Marywood’s 2021-2025 strategic plan highlights intergenerational education

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Photo credit/ Briana Ryan

Marywood’s Board of Directors approved the six-goal plan on Feb. 13.

Colleges and Universities across the country implement strategic plans to direct its future trajectory. Marywood President Sr. Mary Persico, IHM, Ed.D. explained that the university’s newly-released 2021-2025 strategic plan has its eye on the future.

“The overarching theme [of the strategic plan] is moving Marywood forward,” said Persico. “It’s really all about moving Marywood from where we are today to where we’re going to be in 2025.”

Marywood’s Board of Directors approved the six-goal plan on Feb. 13. The goals outlined in the plan include the following:

  • “Create a culture focused on addressing critical real-world systematic problems interdisciplinary, interprofessional, and intergenerational initiatives.”
  • “Support students from day one”
  • “Create a strong and sustainable technological and physical infrastructure.”
  • “Continue to provide excellent constituent services along with consistent and transparent institutional communications”
  • “Strategically allocate resources to achieve long term institutional growth.”
  • “Develop intergenerational education by mutually engaging the five satellite entities located on campus: African Sisters Education Collaborative, The Fricchione Early Learning Center, Marywood Heights, NativityMiguel School of Scranton, and the Office of Military and Veteran Services.”

The sixth goal shows the university taking steps towards engaging more with the satellite entities that have become part of the Marywood community through the years. Persico said that after the COVID-19 pandemic ends, she hopes to see students become more integrated with the satellite entities.

“There are so many things that can happen interchangeably among all of those entities. I want them to really become a vital part of campus that connects people,” said Persico. “I would love to walk into the Learning Commons and see some people from Marywood Heights Skilled Nursing Center coming in there, getting Starbucks, reading the newspaper, or checking out a book. I would love that.”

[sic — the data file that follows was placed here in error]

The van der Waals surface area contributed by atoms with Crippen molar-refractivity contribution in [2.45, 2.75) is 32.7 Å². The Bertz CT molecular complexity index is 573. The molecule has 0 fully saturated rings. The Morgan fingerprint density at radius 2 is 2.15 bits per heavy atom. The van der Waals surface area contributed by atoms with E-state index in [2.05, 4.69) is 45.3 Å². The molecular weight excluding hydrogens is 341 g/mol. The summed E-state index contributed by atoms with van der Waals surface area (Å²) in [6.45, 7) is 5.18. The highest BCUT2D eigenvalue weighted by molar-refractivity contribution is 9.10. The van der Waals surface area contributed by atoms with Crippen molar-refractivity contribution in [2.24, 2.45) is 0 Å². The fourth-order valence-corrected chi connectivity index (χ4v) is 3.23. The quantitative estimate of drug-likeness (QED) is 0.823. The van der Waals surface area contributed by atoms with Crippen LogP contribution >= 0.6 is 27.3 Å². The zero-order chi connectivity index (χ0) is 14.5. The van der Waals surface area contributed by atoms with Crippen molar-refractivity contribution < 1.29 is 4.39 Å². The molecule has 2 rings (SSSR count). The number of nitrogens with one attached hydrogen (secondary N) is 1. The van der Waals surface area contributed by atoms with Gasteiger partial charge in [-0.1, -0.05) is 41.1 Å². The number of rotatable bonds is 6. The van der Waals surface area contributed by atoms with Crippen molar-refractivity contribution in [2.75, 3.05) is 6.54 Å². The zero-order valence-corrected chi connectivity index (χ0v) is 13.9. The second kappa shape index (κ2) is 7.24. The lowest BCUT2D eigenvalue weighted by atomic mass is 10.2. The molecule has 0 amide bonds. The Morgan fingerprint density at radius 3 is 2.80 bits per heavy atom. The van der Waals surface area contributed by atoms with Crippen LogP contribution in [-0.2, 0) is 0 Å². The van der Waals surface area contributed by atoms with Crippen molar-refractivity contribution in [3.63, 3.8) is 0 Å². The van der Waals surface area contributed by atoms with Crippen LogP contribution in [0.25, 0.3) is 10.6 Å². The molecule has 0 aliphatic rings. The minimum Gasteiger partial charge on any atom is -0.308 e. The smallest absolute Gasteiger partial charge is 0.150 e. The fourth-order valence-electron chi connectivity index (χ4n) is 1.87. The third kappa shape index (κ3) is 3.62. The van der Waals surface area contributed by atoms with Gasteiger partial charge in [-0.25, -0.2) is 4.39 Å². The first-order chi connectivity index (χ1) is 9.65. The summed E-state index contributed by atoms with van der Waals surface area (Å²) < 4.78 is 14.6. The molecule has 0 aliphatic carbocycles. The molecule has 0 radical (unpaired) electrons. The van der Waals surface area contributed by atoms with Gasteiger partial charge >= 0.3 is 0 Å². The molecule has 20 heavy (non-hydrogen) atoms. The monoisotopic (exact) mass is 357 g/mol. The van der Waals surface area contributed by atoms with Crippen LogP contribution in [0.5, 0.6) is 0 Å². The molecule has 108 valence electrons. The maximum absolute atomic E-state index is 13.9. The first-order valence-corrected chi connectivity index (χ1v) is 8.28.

Persico explained that this goal will create beneficial opportunities for Marywood students and those closely connected with the satellite entities.

Director of the Fricchione Early Learning Center Natalie Lucas said this strategic plan will enrich the experiences of the students who attend the center.

“We are looking to enhance our vision and mission here at the Fricchione Center,” said Lucas. “We want to develop the entire child, and one of the ways we are doing that is by branching out and incorporating other aspects of the university into our program.”

Marywood Heights’ Chief Operating Officer David Klingerman said he believes that student engagement with the satellite entities will enrich their educational experience.

“Once we can start to involve them in real-life scenarios and not just restrict their learning to reading a case study in a book,” said Klingerman. “In-class work is pertinent to learning, but when you apply that in-class work to real-life scenarios, it changes your approach and outlook to the field you’re studying.”

According to Principal NativityMiguel School of Scranton Timothy Casey, when the school relocated to Marywood’s campus in fall 2019, they received a warm welcome. Casey said he believes this plan will help strengthen the school’s already tight bond with the university.

“Last year, we had a lot of collaboration with students and staff and faculty from different areas,” said Casey. “When COVID is over, I really hope that we can see that again because that has really helped to build a strong connection with Marywood.”

Director of the Office of Military and Veteran Services Raúl Santana Nunez said this strategic plan will shine a light on some of the satellites. Nunez explained that in higher education departments that handle military and veteran affairs are viewed as being secluded from the campus community. Nunez said he believes this plan is a great way to change that narrative.

“My main goal in this [as director] has always been to foster community engagement. And community engagement is not community engagement if everyone is not included,” said Nunez. “This plan will help us to make sure that everyone is aware of the services we provided and active in supporting our veteran community.”

Executive Director of the African Sisters Education Collaborative (ASEC) Sr. Mary Cecilia Draru said she hopes this strategic plan will help the Marywood community to understand and engage with global issues.

“[I would like to see students get involved with us by using] ASEC as a point of research. We [also] have a program which normally involves Marywood students and students from Chestnut Hill College near Philly [that takes students on a service trip]. Over 100 students have participated in this trip, and the trip is life-changing. But we also have opportunities for internships and even volunteer work,” said Draru.

The strategic plan outlines several ways that the university and satellite entities can measure their progress towards developing intergenerational learning opportunities. The strategic plan, as a whole, is projected to be completed by 2025.

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